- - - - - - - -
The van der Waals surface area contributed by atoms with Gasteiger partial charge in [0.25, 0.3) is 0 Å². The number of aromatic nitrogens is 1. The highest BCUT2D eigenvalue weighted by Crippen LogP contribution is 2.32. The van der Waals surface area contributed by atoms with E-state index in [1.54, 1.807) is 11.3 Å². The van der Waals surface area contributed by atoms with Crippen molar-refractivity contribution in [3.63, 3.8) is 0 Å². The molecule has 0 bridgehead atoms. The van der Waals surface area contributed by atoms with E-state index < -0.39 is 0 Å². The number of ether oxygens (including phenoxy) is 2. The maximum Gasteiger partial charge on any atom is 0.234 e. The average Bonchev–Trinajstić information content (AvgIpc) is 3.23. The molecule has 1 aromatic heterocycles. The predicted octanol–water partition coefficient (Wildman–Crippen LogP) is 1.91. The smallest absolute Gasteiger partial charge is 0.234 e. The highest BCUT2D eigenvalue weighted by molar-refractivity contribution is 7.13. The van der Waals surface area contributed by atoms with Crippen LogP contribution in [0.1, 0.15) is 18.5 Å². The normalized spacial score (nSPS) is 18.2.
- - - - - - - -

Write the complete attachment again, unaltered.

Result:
The van der Waals surface area contributed by atoms with Gasteiger partial charge in [0.25, 0.3) is 0 Å². The number of aromatic nitrogens is 1. The highest BCUT2D eigenvalue weighted by Crippen LogP contribution is 2.32. The van der Waals surface area contributed by atoms with E-state index in [1.54, 1.807) is 11.3 Å². The van der Waals surface area contributed by atoms with Crippen molar-refractivity contribution in [3.63, 3.8) is 0 Å². The molecule has 0 bridgehead atoms. The van der Waals surface area contributed by atoms with E-state index < -0.39 is 0 Å². The number of ether oxygens (including phenoxy) is 2. The maximum Gasteiger partial charge on any atom is 0.234 e. The average Bonchev–Trinajstić information content (AvgIpc) is 3.23. The molecule has 1 aromatic heterocycles. The predicted octanol–water partition coefficient (Wildman–Crippen LogP) is 1.91. The smallest absolute Gasteiger partial charge is 0.234 e. The highest BCUT2D eigenvalue weighted by molar-refractivity contribution is 7.13. The van der Waals surface area contributed by atoms with Crippen LogP contribution in [0.1, 0.15) is 18.5 Å². The normalized spacial score (nSPS) is 18.2.